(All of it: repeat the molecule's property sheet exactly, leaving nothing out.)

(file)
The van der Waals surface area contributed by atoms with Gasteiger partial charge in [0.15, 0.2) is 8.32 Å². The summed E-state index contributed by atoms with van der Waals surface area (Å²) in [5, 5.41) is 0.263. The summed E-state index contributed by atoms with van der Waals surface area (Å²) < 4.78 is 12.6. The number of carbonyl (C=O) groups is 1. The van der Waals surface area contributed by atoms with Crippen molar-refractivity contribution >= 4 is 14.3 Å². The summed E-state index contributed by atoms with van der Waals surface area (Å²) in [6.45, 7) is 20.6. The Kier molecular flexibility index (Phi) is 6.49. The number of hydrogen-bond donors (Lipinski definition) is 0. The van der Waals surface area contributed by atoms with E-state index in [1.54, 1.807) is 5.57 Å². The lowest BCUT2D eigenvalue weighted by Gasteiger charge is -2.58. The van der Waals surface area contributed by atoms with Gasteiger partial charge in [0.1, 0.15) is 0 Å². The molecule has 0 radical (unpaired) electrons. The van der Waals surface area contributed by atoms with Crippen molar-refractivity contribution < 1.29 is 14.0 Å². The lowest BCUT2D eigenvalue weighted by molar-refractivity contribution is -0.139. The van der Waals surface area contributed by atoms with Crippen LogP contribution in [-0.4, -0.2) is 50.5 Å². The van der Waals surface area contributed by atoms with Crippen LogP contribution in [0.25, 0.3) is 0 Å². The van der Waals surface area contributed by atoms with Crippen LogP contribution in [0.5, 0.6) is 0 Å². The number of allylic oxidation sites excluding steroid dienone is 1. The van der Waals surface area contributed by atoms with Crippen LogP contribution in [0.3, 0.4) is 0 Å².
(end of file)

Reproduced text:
The van der Waals surface area contributed by atoms with Gasteiger partial charge in [0.15, 0.2) is 8.32 Å². The summed E-state index contributed by atoms with van der Waals surface area (Å²) in [5, 5.41) is 0.263. The summed E-state index contributed by atoms with van der Waals surface area (Å²) < 4.78 is 12.6. The number of carbonyl (C=O) groups is 1. The van der Waals surface area contributed by atoms with Crippen molar-refractivity contribution >= 4 is 14.3 Å². The summed E-state index contributed by atoms with van der Waals surface area (Å²) in [6.45, 7) is 20.6. The Kier molecular flexibility index (Phi) is 6.49. The number of hydrogen-bond donors (Lipinski definition) is 0. The van der Waals surface area contributed by atoms with E-state index in [1.54, 1.807) is 5.57 Å². The lowest BCUT2D eigenvalue weighted by Gasteiger charge is -2.58. The van der Waals surface area contributed by atoms with Gasteiger partial charge in [0.1, 0.15) is 0 Å². The molecule has 0 radical (unpaired) electrons. The van der Waals surface area contributed by atoms with Crippen molar-refractivity contribution < 1.29 is 14.0 Å². The lowest BCUT2D eigenvalue weighted by molar-refractivity contribution is -0.139. The van der Waals surface area contributed by atoms with Crippen LogP contribution in [-0.4, -0.2) is 50.5 Å². The van der Waals surface area contributed by atoms with Crippen LogP contribution in [0.25, 0.3) is 0 Å². The van der Waals surface area contributed by atoms with Crippen LogP contribution in [0.5, 0.6) is 0 Å². The number of allylic oxidation sites excluding steroid dienone is 1. The van der Waals surface area contributed by atoms with Crippen LogP contribution in [0.3, 0.4) is 0 Å².